Burma

Journalists Plan Protest against Media Restrictions

By The Irrawaddy 17 August 2012

Journalists in Burma say they plan to protest in front of Rangoon’s City Hall next week to express their growing frustration with the government’s failure to follow through on promises to introduce meaningful media reforms.

At a meeting on Thursday, the Committee for Press Freedom (CPF) discussed the Ministry of Information’s continuing controls over the media and government lawsuits against two journals, The Voice Weekly and Snap Shot News, and decided to stage a protest.

Besides the government’s stalling on promises to abolish censorship, the group said it was also upset with the drafting of a new media law without input from journalists and the formation of a Press Council that continues to limit press freedom.

The group said it has sought permission with the police in Rangoon’s Kyauktada Township to hold the protest on Aug. 21.

“If Burma were a real democratic country, it wouldn’t have censorship,” said CPF spokesperson Zaw Thet Htwe. “The government should not sue media organizations that work ethically or write media laws without consulting journalists. We oppose these kind of restrictions.”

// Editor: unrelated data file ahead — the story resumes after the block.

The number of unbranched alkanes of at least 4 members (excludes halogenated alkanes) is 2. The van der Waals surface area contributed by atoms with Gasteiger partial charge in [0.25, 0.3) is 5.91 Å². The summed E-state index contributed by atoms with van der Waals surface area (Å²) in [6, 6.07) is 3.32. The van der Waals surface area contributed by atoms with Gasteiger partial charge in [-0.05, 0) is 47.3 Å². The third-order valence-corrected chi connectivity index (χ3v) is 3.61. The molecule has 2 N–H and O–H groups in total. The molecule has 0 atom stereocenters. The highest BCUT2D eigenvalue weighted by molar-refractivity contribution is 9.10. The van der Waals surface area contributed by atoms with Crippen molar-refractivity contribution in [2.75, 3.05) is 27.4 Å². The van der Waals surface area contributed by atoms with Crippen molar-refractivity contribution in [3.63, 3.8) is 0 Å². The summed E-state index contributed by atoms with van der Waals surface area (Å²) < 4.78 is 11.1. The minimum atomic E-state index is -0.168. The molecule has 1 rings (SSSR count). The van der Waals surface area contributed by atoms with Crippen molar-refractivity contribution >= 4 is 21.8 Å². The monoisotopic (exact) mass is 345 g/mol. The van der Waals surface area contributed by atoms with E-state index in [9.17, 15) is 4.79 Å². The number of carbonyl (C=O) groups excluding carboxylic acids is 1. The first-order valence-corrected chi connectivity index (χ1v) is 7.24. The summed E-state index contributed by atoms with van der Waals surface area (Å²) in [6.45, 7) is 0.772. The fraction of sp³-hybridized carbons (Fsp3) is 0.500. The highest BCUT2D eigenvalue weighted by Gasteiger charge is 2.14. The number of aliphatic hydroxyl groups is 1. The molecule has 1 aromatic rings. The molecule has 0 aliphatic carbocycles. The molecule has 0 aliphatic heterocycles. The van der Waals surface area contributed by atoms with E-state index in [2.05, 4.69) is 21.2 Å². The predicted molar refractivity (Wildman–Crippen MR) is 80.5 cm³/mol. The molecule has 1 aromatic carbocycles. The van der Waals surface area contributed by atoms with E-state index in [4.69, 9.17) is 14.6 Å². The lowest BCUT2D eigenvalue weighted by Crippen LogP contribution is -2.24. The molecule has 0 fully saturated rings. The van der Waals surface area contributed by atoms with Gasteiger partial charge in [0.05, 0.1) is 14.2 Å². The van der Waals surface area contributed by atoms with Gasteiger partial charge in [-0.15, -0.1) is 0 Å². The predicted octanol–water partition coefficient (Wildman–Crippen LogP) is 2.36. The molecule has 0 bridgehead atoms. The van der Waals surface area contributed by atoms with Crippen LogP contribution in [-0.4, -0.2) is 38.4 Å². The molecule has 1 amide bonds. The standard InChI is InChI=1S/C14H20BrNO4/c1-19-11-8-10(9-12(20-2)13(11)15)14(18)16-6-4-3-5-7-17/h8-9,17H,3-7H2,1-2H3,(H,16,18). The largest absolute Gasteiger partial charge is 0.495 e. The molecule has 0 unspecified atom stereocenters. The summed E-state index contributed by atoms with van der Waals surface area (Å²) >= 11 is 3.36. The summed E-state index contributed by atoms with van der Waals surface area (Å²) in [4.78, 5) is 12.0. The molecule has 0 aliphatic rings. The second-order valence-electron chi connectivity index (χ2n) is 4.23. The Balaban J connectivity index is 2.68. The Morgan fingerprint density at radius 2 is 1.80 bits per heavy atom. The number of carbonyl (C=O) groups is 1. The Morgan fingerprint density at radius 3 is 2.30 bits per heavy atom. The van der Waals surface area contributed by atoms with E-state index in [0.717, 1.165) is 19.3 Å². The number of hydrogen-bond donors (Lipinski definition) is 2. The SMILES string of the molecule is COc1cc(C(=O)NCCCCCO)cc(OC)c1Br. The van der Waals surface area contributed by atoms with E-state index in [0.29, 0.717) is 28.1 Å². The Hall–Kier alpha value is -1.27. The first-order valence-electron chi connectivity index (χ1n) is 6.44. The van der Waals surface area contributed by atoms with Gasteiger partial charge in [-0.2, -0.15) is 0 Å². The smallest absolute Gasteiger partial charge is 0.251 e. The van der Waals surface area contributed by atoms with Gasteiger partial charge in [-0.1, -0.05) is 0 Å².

The journalists said they will also wear black shirts and caps with the words “Press Freedom” on them when they cover the trial against The Voice Weekly at a court in Dagon Township on Aug. 23, and again the next day, when Snap Shot News goes to court in Pazundaung Township.

“Our shirts and caps will show that we are united,” said Zaw Thet Htwe.

CPF will also hold a press conference on the evening of Aug. 24 to highlight continuing restrictions on the press in Burma. A protest organizer said the events would be held on behalf of all media workers. “As press freedom relates to all journalists, we will collectively launch the protest,” he said.

CPF represents reporters, editors and writers working inside Burma. Some of its members also belong to the country’s three main journalists’ organizations—the Myanmar Journalists Association, the Myanmar Journalists Network and the Myanmar Journalists Union.

All three groups recently held a joint meeting to discuss the government’s new Press Council regulations, which they say serve only to maintain control over the media. They said the Press Council should be an independent organization, not a body to impose government restrictions on press freedom.

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